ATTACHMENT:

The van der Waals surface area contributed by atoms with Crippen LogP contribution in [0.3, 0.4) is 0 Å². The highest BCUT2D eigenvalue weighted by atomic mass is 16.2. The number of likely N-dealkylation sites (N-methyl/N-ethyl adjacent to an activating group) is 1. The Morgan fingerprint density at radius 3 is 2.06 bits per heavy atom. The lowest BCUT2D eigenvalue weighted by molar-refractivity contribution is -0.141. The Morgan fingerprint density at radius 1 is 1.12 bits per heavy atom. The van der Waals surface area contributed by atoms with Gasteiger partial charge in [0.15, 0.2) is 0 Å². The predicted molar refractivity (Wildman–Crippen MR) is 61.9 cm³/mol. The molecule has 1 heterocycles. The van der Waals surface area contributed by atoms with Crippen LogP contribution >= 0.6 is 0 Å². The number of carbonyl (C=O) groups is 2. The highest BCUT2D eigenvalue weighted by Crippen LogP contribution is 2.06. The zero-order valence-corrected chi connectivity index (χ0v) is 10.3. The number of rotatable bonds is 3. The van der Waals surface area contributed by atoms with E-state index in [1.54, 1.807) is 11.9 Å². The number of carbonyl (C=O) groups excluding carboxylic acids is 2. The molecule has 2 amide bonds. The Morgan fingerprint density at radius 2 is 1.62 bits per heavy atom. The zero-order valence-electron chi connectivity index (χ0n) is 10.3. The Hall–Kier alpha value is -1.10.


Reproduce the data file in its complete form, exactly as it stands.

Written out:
The van der Waals surface area contributed by atoms with Crippen LogP contribution in [0.3, 0.4) is 0 Å². The highest BCUT2D eigenvalue weighted by atomic mass is 16.2. The number of likely N-dealkylation sites (N-methyl/N-ethyl adjacent to an activating group) is 1. The Morgan fingerprint density at radius 3 is 2.06 bits per heavy atom. The lowest BCUT2D eigenvalue weighted by molar-refractivity contribution is -0.141. The Morgan fingerprint density at radius 1 is 1.12 bits per heavy atom. The van der Waals surface area contributed by atoms with Gasteiger partial charge in [0.15, 0.2) is 0 Å². The predicted molar refractivity (Wildman–Crippen MR) is 61.9 cm³/mol. The molecule has 1 heterocycles. The van der Waals surface area contributed by atoms with Crippen LogP contribution >= 0.6 is 0 Å². The number of carbonyl (C=O) groups is 2. The highest BCUT2D eigenvalue weighted by Crippen LogP contribution is 2.06. The zero-order valence-corrected chi connectivity index (χ0v) is 10.3. The number of rotatable bonds is 3. The van der Waals surface area contributed by atoms with E-state index in [1.54, 1.807) is 11.9 Å². The number of carbonyl (C=O) groups excluding carboxylic acids is 2. The molecule has 2 amide bonds. The Morgan fingerprint density at radius 2 is 1.62 bits per heavy atom. The zero-order valence-electron chi connectivity index (χ0n) is 10.3. The Hall–Kier alpha value is -1.10.